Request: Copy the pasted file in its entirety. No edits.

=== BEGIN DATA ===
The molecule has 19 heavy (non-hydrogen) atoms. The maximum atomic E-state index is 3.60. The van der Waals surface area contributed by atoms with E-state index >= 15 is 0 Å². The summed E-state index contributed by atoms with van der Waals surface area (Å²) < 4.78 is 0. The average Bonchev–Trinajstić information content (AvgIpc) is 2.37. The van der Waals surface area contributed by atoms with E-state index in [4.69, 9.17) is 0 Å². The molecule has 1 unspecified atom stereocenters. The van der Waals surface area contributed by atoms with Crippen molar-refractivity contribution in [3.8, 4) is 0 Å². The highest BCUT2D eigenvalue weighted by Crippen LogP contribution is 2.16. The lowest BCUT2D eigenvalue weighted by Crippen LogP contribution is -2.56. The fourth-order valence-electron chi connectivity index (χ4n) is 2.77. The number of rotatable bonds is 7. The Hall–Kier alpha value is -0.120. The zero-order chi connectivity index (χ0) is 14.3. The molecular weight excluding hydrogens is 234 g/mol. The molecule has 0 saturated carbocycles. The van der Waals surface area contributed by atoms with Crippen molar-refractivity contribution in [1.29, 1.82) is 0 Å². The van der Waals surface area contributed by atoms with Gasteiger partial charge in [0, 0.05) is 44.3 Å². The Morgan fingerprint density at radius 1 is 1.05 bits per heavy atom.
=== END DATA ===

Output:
The molecule has 19 heavy (non-hydrogen) atoms. The maximum atomic E-state index is 3.60. The van der Waals surface area contributed by atoms with E-state index >= 15 is 0 Å². The summed E-state index contributed by atoms with van der Waals surface area (Å²) < 4.78 is 0. The average Bonchev–Trinajstić information content (AvgIpc) is 2.37. The van der Waals surface area contributed by atoms with E-state index in [4.69, 9.17) is 0 Å². The molecule has 1 unspecified atom stereocenters. The van der Waals surface area contributed by atoms with Crippen molar-refractivity contribution in [3.8, 4) is 0 Å². The highest BCUT2D eigenvalue weighted by Crippen LogP contribution is 2.16. The lowest BCUT2D eigenvalue weighted by Crippen LogP contribution is -2.56. The fourth-order valence-electron chi connectivity index (χ4n) is 2.77. The number of rotatable bonds is 7. The Hall–Kier alpha value is -0.120. The zero-order chi connectivity index (χ0) is 14.3. The molecular weight excluding hydrogens is 234 g/mol. The molecule has 0 saturated carbocycles. The van der Waals surface area contributed by atoms with Crippen molar-refractivity contribution in [1.29, 1.82) is 0 Å². The van der Waals surface area contributed by atoms with Gasteiger partial charge in [0, 0.05) is 44.3 Å². The Morgan fingerprint density at radius 1 is 1.05 bits per heavy atom.